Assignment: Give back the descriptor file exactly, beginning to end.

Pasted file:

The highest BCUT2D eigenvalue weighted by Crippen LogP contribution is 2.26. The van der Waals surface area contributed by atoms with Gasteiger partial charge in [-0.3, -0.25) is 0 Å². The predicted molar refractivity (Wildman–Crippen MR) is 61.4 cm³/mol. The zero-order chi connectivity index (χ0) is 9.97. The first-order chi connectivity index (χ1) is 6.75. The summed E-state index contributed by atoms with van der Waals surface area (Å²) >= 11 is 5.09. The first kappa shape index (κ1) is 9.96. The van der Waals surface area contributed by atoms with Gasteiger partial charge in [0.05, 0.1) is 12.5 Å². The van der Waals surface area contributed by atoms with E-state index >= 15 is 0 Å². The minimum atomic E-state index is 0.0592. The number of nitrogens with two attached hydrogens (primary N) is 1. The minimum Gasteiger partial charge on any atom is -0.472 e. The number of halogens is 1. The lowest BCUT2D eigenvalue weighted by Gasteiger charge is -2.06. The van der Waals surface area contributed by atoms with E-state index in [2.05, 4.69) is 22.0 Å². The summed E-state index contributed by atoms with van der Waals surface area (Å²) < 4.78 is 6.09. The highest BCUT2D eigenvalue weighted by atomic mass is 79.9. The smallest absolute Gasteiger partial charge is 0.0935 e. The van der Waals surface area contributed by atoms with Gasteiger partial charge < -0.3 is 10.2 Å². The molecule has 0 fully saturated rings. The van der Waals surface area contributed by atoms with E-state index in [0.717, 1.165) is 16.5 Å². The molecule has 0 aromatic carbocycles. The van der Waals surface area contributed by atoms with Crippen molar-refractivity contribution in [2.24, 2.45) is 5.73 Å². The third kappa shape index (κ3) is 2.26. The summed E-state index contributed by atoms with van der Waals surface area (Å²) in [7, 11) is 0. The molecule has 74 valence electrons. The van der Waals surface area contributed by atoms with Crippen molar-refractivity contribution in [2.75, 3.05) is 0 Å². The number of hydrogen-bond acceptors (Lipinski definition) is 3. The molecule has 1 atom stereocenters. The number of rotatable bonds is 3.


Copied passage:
The highest BCUT2D eigenvalue weighted by Crippen LogP contribution is 2.26. The van der Waals surface area contributed by atoms with Gasteiger partial charge in [-0.3, -0.25) is 0 Å². The predicted molar refractivity (Wildman–Crippen MR) is 61.4 cm³/mol. The zero-order chi connectivity index (χ0) is 9.97. The first-order chi connectivity index (χ1) is 6.75. The summed E-state index contributed by atoms with van der Waals surface area (Å²) >= 11 is 5.09. The first kappa shape index (κ1) is 9.96. The van der Waals surface area contributed by atoms with Gasteiger partial charge in [0.05, 0.1) is 12.5 Å². The van der Waals surface area contributed by atoms with E-state index >= 15 is 0 Å². The minimum atomic E-state index is 0.0592. The number of nitrogens with two attached hydrogens (primary N) is 1. The minimum Gasteiger partial charge on any atom is -0.472 e. The number of halogens is 1. The lowest BCUT2D eigenvalue weighted by Gasteiger charge is -2.06. The van der Waals surface area contributed by atoms with E-state index in [2.05, 4.69) is 22.0 Å². The summed E-state index contributed by atoms with van der Waals surface area (Å²) < 4.78 is 6.09. The highest BCUT2D eigenvalue weighted by atomic mass is 79.9. The smallest absolute Gasteiger partial charge is 0.0935 e. The van der Waals surface area contributed by atoms with Gasteiger partial charge < -0.3 is 10.2 Å². The molecule has 0 fully saturated rings. The van der Waals surface area contributed by atoms with E-state index in [0.717, 1.165) is 16.5 Å². The molecule has 0 aromatic carbocycles. The van der Waals surface area contributed by atoms with Crippen molar-refractivity contribution in [2.24, 2.45) is 5.73 Å². The third kappa shape index (κ3) is 2.26. The summed E-state index contributed by atoms with van der Waals surface area (Å²) in [7, 11) is 0. The molecule has 74 valence electrons. The van der Waals surface area contributed by atoms with Crippen molar-refractivity contribution in [2.75, 3.05) is 0 Å². The number of hydrogen-bond acceptors (Lipinski definition) is 3. The molecule has 1 atom stereocenters. The number of rotatable bonds is 3.